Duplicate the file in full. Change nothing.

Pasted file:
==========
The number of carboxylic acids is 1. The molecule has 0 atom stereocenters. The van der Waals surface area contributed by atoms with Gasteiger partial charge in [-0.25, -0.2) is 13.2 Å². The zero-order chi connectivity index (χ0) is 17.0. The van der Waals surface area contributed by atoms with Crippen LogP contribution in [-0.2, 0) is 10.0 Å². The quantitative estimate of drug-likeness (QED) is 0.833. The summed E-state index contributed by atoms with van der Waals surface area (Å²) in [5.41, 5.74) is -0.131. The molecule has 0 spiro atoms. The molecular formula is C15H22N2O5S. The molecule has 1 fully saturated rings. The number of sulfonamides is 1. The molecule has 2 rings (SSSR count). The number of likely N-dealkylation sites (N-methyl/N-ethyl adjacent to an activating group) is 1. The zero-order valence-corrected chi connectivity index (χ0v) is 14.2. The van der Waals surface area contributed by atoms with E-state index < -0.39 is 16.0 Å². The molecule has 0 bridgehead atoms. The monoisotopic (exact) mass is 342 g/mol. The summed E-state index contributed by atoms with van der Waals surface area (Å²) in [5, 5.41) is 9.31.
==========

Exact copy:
The number of carboxylic acids is 1. The molecule has 0 atom stereocenters. The van der Waals surface area contributed by atoms with Gasteiger partial charge in [-0.25, -0.2) is 13.2 Å². The zero-order chi connectivity index (χ0) is 17.0. The van der Waals surface area contributed by atoms with Crippen LogP contribution in [-0.2, 0) is 10.0 Å². The quantitative estimate of drug-likeness (QED) is 0.833. The summed E-state index contributed by atoms with van der Waals surface area (Å²) in [5.41, 5.74) is -0.131. The molecule has 0 spiro atoms. The molecular formula is C15H22N2O5S. The molecule has 1 fully saturated rings. The number of sulfonamides is 1. The molecule has 2 rings (SSSR count). The number of likely N-dealkylation sites (N-methyl/N-ethyl adjacent to an activating group) is 1. The zero-order valence-corrected chi connectivity index (χ0v) is 14.2. The van der Waals surface area contributed by atoms with E-state index < -0.39 is 16.0 Å². The molecule has 0 bridgehead atoms. The monoisotopic (exact) mass is 342 g/mol. The summed E-state index contributed by atoms with van der Waals surface area (Å²) in [5, 5.41) is 9.31.